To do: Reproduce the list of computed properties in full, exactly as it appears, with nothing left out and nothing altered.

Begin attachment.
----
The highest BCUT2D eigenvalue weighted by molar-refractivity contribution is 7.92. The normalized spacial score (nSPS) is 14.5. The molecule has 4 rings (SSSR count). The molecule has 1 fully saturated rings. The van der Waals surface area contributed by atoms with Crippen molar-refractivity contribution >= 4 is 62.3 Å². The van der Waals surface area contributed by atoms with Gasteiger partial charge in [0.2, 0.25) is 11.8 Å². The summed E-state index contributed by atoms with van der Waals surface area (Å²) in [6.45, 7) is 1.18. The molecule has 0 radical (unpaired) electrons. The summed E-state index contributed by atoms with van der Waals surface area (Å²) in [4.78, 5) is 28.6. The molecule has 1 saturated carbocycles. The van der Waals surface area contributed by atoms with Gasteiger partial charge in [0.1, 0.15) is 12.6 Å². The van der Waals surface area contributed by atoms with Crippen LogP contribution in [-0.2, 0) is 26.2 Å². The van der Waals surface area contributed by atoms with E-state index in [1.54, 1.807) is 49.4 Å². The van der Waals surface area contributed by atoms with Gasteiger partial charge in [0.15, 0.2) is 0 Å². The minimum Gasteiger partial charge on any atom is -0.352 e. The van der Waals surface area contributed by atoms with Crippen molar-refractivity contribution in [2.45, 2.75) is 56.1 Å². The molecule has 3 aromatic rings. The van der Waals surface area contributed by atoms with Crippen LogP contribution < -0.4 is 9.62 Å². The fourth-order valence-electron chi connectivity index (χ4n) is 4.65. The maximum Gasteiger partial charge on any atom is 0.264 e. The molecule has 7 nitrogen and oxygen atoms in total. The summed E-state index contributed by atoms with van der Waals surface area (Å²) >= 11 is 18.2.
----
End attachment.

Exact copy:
The highest BCUT2D eigenvalue weighted by molar-refractivity contribution is 7.92. The normalized spacial score (nSPS) is 14.5. The molecule has 4 rings (SSSR count). The molecule has 1 fully saturated rings. The van der Waals surface area contributed by atoms with Crippen molar-refractivity contribution >= 4 is 62.3 Å². The van der Waals surface area contributed by atoms with Gasteiger partial charge in [0.2, 0.25) is 11.8 Å². The summed E-state index contributed by atoms with van der Waals surface area (Å²) in [6.45, 7) is 1.18. The molecule has 0 radical (unpaired) electrons. The summed E-state index contributed by atoms with van der Waals surface area (Å²) in [4.78, 5) is 28.6. The molecule has 1 saturated carbocycles. The van der Waals surface area contributed by atoms with Gasteiger partial charge in [0.1, 0.15) is 12.6 Å². The van der Waals surface area contributed by atoms with Crippen LogP contribution in [-0.2, 0) is 26.2 Å². The van der Waals surface area contributed by atoms with E-state index in [1.54, 1.807) is 49.4 Å². The van der Waals surface area contributed by atoms with Gasteiger partial charge in [0.15, 0.2) is 0 Å². The minimum Gasteiger partial charge on any atom is -0.352 e. The van der Waals surface area contributed by atoms with Crippen molar-refractivity contribution in [2.45, 2.75) is 56.1 Å². The molecule has 3 aromatic rings. The van der Waals surface area contributed by atoms with Crippen LogP contribution < -0.4 is 9.62 Å². The fourth-order valence-electron chi connectivity index (χ4n) is 4.65. The maximum Gasteiger partial charge on any atom is 0.264 e. The molecule has 7 nitrogen and oxygen atoms in total. The summed E-state index contributed by atoms with van der Waals surface area (Å²) >= 11 is 18.2.